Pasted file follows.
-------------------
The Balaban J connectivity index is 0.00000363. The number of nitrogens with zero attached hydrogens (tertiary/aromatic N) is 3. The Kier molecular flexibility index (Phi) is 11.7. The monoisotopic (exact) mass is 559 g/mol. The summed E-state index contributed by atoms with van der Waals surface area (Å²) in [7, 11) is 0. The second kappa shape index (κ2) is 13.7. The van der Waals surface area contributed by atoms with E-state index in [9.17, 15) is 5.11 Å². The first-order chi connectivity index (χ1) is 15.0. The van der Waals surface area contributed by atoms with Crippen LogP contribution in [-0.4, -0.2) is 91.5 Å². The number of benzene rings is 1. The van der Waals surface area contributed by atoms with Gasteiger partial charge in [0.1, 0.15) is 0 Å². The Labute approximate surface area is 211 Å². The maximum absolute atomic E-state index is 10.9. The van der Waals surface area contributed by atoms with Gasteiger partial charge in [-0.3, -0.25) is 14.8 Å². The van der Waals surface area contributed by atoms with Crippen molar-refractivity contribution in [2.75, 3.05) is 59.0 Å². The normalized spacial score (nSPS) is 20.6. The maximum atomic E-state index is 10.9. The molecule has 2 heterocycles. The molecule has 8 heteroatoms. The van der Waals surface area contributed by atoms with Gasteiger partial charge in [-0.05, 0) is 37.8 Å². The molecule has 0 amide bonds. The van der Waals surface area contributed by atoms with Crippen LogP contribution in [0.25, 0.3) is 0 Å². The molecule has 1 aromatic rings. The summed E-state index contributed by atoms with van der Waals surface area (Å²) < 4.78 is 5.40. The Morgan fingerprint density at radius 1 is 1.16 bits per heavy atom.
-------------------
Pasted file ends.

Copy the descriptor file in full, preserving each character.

The Balaban J connectivity index is 0.00000363. The number of nitrogens with zero attached hydrogens (tertiary/aromatic N) is 3. The Kier molecular flexibility index (Phi) is 11.7. The monoisotopic (exact) mass is 559 g/mol. The summed E-state index contributed by atoms with van der Waals surface area (Å²) in [7, 11) is 0. The second kappa shape index (κ2) is 13.7. The van der Waals surface area contributed by atoms with E-state index in [9.17, 15) is 5.11 Å². The first-order chi connectivity index (χ1) is 15.0. The van der Waals surface area contributed by atoms with Crippen LogP contribution in [-0.4, -0.2) is 91.5 Å². The number of benzene rings is 1. The van der Waals surface area contributed by atoms with Gasteiger partial charge in [0.1, 0.15) is 0 Å². The Labute approximate surface area is 211 Å². The maximum absolute atomic E-state index is 10.9. The van der Waals surface area contributed by atoms with Gasteiger partial charge in [-0.3, -0.25) is 14.8 Å². The van der Waals surface area contributed by atoms with Crippen molar-refractivity contribution in [2.75, 3.05) is 59.0 Å². The normalized spacial score (nSPS) is 20.6. The maximum atomic E-state index is 10.9. The molecule has 2 heterocycles. The molecule has 8 heteroatoms. The van der Waals surface area contributed by atoms with Gasteiger partial charge in [-0.05, 0) is 37.8 Å². The molecule has 0 amide bonds. The van der Waals surface area contributed by atoms with Crippen LogP contribution in [0.25, 0.3) is 0 Å². The molecule has 1 aromatic rings. The summed E-state index contributed by atoms with van der Waals surface area (Å²) < 4.78 is 5.40. The Morgan fingerprint density at radius 1 is 1.16 bits per heavy atom.